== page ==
After months of drinking herbal teas that did nothing to improve their health, some people decided to return to more widely-practiced treatments. “When doctors first detected high levels of sugar in my blood, I was regularly given insulin, and it worked,” explains 60-year-old Gaston Nzuzi. But “after I saw a commercial on television singing the praises of a traditional practitioner from Kinshasa who claimed he could completely cure diabetes with medicinal plants, I went to see him,” he confesses.

For months, he was given solutions to drink. “Curiously, I started to lose weight and my balance was offset. I resolved to put an end to it, and I started to take my medication from before again,” the man says.

Many patients had the same experience and realized only later that they had been duped. “I’m tired of these large-scale scams,” says Marcel Vidi, a diabetic man who swore he would never see a healer again. As for Martine Sikila, there is still a distinct bitterness in her voice when she describes the treatment she underwent. “I had to drink my own urine every morning for three months to totally get rid of my diabetes,” she says. “But every test showed the blood sugar levels were unchanged.”

Denis Lemba, a physician in charge of responding to illnesses and epidemics at the provincial health division, says that because diabetes is a chronic illness, “these therapists might have products that help with blood sugar but they can't cure diabetes.” This, he says, is clearly demonstrated by the large number of diabetic patients who, after having seen many non-traditional practitioners, “eventually come back to us for a professional and responsible treatment.”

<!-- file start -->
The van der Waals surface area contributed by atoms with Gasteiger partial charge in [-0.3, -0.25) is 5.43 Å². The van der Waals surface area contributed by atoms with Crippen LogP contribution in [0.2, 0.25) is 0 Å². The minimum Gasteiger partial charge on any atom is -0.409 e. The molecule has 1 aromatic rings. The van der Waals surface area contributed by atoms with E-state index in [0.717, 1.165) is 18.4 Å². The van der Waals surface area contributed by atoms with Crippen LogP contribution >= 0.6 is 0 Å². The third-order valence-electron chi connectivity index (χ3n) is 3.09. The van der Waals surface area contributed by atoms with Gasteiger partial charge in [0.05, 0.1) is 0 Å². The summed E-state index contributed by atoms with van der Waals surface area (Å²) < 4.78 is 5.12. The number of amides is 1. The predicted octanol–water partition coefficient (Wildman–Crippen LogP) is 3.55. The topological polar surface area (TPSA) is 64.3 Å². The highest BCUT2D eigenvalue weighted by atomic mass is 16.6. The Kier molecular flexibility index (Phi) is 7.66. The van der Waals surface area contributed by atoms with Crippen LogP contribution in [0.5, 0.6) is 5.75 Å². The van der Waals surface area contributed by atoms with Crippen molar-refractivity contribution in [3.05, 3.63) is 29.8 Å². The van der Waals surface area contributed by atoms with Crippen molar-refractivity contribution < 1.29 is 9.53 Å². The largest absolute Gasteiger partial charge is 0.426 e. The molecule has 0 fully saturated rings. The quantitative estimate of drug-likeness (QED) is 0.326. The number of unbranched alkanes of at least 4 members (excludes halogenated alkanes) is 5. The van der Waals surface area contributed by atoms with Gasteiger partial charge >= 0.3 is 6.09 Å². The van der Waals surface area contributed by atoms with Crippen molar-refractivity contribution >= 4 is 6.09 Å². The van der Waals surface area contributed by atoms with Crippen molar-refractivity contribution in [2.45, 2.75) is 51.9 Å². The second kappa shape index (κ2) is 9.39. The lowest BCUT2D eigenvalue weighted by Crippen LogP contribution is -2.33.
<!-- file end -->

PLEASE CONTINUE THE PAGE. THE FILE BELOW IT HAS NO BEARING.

His colleague, Taty Mawanda, believes that going to a hospital “allows for better follow-up care as well as the creation of a better database for the province.” In 2012, 2,943 cases of diabetes were registered in the region, with 52 deaths. “These statistics cannot be found anywhere other than at the provincial health division,” Lemba says.

According to some doctors, the strict control of blood sugar levels is the founding principle of diabetes treatment. “For that, the patient must be educated and become sort of his own doctor,” Lemba explains.

The absence of proper treatment can cause serious complications, and diabetes is an illness that can remain undetected for a long time. Sometimes, five to 10 years can pass between the appearance of the first symptoms and diagnosis.

To make people turn away from hospitals, sham medics use local media on which they broadcast their messages on a loop. But the media watchdog was alerted and has struck back. It banned all broadcasting of commercials for “parallel medicine” in the province’s media.

Still, physician Louis Gomez, president of the Bas-Congo Medical Association, believes that much more work must be done to raise awareness about “how diabetes develops, the disease’s consequences and how patients must behave.” Without denying that medicinal plants can in some cases be useful, Gomez recommends that all patients first see a doctor.